Michael: Yeah we sound like he have similar feelings about them then. The first episode I think I actually liked a little better than you did (as a pilot connoisseur, it served its function while still having some great moments that stand out), and the second episode was awesome. The third episode, however, did very little for me. It felt like a law procedural with a fight scene at the end. It did some overall advancement of plots that I assume will pay off later (and you pretty much just confirmed that that’s the case), but aside from the guy impaling his own face at the end (which got you a text from me simply reading “HOLY FUCK”), there wasn’t much I feel I’ll actually take away from the episode, and the transition to where we no longer see Young Matt in flashbacks was jarring because it felt like it had become part of the show’s template with its heavy inclusion in the first two. I am intrigued and plan on finishing the season (although maybe not immediately), and overall, it was pretty great.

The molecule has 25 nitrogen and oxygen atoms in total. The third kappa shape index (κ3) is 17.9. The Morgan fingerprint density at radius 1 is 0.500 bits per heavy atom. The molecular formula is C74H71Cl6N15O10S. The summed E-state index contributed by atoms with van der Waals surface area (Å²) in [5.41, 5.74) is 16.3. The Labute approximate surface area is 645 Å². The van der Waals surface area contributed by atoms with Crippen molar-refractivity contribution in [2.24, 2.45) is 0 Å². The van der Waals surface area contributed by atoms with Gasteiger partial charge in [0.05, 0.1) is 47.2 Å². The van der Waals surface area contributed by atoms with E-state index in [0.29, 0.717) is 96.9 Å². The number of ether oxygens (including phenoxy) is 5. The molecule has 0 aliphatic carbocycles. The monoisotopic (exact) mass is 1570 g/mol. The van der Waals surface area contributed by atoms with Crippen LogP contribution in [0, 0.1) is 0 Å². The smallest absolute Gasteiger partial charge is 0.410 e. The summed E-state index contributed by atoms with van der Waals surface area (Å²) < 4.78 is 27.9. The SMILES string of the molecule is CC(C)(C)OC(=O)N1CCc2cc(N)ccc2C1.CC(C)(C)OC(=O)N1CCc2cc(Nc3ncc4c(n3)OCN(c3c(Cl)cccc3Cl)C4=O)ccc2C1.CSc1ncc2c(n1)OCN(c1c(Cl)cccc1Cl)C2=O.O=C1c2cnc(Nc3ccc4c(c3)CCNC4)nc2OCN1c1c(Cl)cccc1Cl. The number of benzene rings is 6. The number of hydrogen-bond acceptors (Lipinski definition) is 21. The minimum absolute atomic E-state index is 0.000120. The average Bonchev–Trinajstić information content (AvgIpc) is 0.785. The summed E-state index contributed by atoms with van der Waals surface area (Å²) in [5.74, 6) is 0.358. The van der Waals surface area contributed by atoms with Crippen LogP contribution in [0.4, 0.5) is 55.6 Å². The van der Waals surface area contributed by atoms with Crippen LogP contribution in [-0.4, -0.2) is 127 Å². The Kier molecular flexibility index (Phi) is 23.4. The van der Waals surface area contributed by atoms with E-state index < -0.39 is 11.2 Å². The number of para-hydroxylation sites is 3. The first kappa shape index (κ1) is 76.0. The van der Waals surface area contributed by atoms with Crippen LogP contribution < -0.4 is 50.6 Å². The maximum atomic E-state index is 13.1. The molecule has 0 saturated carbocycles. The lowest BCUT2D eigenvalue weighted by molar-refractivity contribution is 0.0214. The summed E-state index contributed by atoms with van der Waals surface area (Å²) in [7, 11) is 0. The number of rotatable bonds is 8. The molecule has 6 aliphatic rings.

Aaron: I think your rating spiked after the end of episode three.

Michael: No. You don’t get to steal the pun I texted you. If I’m going to make shitty wordplay, I want the world to know it was me.

Aaron: That’s besides the point.

Michael: I MADE THAT TOO! I’m not proud of it, but it’s mine! Like my future son when he drops out of high school because “skateboarding is his passion.”

Aaron: That’s only because of my influence. I am corrupting you, turning you into a mindless machine of punishment. Like Frank Castle.

Michael: That one’s all you. You can have it.

What did you think about Marvel’s Daredevil?

Next week:

Michael: My next pick for you to watch for this week is in honor of the series finale of Hannibal later this week. It’s a beautifully shot show that I highly recommend, but it has come to my attention that you haven’t seen the movie that started its on-screen life: